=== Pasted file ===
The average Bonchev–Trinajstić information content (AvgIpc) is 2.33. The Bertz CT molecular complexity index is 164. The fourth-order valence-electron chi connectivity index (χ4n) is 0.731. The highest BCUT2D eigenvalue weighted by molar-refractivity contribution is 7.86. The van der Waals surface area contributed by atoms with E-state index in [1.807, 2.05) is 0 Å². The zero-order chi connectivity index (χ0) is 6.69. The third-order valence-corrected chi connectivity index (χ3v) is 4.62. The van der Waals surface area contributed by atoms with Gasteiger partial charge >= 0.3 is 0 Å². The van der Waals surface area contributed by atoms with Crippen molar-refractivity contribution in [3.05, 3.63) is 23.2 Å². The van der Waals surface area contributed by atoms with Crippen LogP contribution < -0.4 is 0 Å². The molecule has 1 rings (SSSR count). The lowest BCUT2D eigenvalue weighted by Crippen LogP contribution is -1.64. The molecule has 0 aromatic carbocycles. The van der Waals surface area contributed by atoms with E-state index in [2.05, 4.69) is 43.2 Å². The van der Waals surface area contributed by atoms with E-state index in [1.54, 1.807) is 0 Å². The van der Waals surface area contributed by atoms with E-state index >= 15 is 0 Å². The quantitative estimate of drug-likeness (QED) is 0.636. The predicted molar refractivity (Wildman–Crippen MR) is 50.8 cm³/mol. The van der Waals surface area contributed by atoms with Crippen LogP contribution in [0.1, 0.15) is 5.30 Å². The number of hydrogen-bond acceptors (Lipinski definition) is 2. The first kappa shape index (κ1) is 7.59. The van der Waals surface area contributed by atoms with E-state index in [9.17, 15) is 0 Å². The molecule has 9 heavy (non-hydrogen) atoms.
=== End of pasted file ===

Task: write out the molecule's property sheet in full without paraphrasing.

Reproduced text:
The average Bonchev–Trinajstić information content (AvgIpc) is 2.33. The Bertz CT molecular complexity index is 164. The fourth-order valence-electron chi connectivity index (χ4n) is 0.731. The highest BCUT2D eigenvalue weighted by molar-refractivity contribution is 7.86. The van der Waals surface area contributed by atoms with E-state index in [1.807, 2.05) is 0 Å². The zero-order chi connectivity index (χ0) is 6.69. The third-order valence-corrected chi connectivity index (χ3v) is 4.62. The van der Waals surface area contributed by atoms with Gasteiger partial charge >= 0.3 is 0 Å². The van der Waals surface area contributed by atoms with Crippen molar-refractivity contribution in [3.05, 3.63) is 23.2 Å². The van der Waals surface area contributed by atoms with Crippen LogP contribution < -0.4 is 0 Å². The molecule has 1 rings (SSSR count). The lowest BCUT2D eigenvalue weighted by Crippen LogP contribution is -1.64. The molecule has 0 aromatic carbocycles. The van der Waals surface area contributed by atoms with E-state index in [2.05, 4.69) is 43.2 Å². The van der Waals surface area contributed by atoms with E-state index in [1.54, 1.807) is 0 Å². The van der Waals surface area contributed by atoms with E-state index >= 15 is 0 Å². The quantitative estimate of drug-likeness (QED) is 0.636. The predicted molar refractivity (Wildman–Crippen MR) is 50.8 cm³/mol. The van der Waals surface area contributed by atoms with Crippen LogP contribution in [0.1, 0.15) is 5.30 Å². The number of hydrogen-bond acceptors (Lipinski definition) is 2. The first kappa shape index (κ1) is 7.59. The van der Waals surface area contributed by atoms with E-state index in [9.17, 15) is 0 Å². The molecule has 9 heavy (non-hydrogen) atoms.